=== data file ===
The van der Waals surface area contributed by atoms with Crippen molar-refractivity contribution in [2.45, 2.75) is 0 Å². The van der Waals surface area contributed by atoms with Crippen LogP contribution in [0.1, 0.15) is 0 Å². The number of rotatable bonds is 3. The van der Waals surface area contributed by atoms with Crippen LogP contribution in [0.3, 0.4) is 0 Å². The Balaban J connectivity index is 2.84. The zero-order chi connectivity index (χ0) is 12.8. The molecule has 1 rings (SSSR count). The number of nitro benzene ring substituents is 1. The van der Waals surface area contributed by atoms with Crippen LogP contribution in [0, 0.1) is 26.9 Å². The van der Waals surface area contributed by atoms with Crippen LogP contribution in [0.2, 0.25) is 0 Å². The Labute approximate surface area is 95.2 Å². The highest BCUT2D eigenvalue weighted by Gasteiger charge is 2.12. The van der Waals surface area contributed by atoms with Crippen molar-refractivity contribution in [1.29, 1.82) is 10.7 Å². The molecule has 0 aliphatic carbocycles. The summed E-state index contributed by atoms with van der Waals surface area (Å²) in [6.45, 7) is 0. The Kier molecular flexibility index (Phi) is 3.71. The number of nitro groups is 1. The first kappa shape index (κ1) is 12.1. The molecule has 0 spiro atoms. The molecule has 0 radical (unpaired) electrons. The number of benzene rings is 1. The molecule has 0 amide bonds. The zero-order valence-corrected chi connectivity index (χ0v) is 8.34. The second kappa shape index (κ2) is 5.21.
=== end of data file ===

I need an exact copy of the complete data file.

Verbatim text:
The van der Waals surface area contributed by atoms with Crippen molar-refractivity contribution in [2.45, 2.75) is 0 Å². The van der Waals surface area contributed by atoms with Crippen LogP contribution in [0.1, 0.15) is 0 Å². The number of rotatable bonds is 3. The van der Waals surface area contributed by atoms with Crippen LogP contribution in [0.3, 0.4) is 0 Å². The Balaban J connectivity index is 2.84. The zero-order chi connectivity index (χ0) is 12.8. The molecule has 1 rings (SSSR count). The number of nitro benzene ring substituents is 1. The van der Waals surface area contributed by atoms with Crippen LogP contribution in [0, 0.1) is 26.9 Å². The van der Waals surface area contributed by atoms with Crippen LogP contribution in [0.2, 0.25) is 0 Å². The Labute approximate surface area is 95.2 Å². The highest BCUT2D eigenvalue weighted by Gasteiger charge is 2.12. The van der Waals surface area contributed by atoms with Crippen molar-refractivity contribution in [1.29, 1.82) is 10.7 Å². The molecule has 0 aliphatic carbocycles. The summed E-state index contributed by atoms with van der Waals surface area (Å²) in [6.45, 7) is 0. The Kier molecular flexibility index (Phi) is 3.71. The number of nitro groups is 1. The first kappa shape index (κ1) is 12.1. The molecule has 0 spiro atoms. The molecule has 0 radical (unpaired) electrons. The number of benzene rings is 1. The molecule has 0 amide bonds. The zero-order valence-corrected chi connectivity index (χ0v) is 8.34. The second kappa shape index (κ2) is 5.21.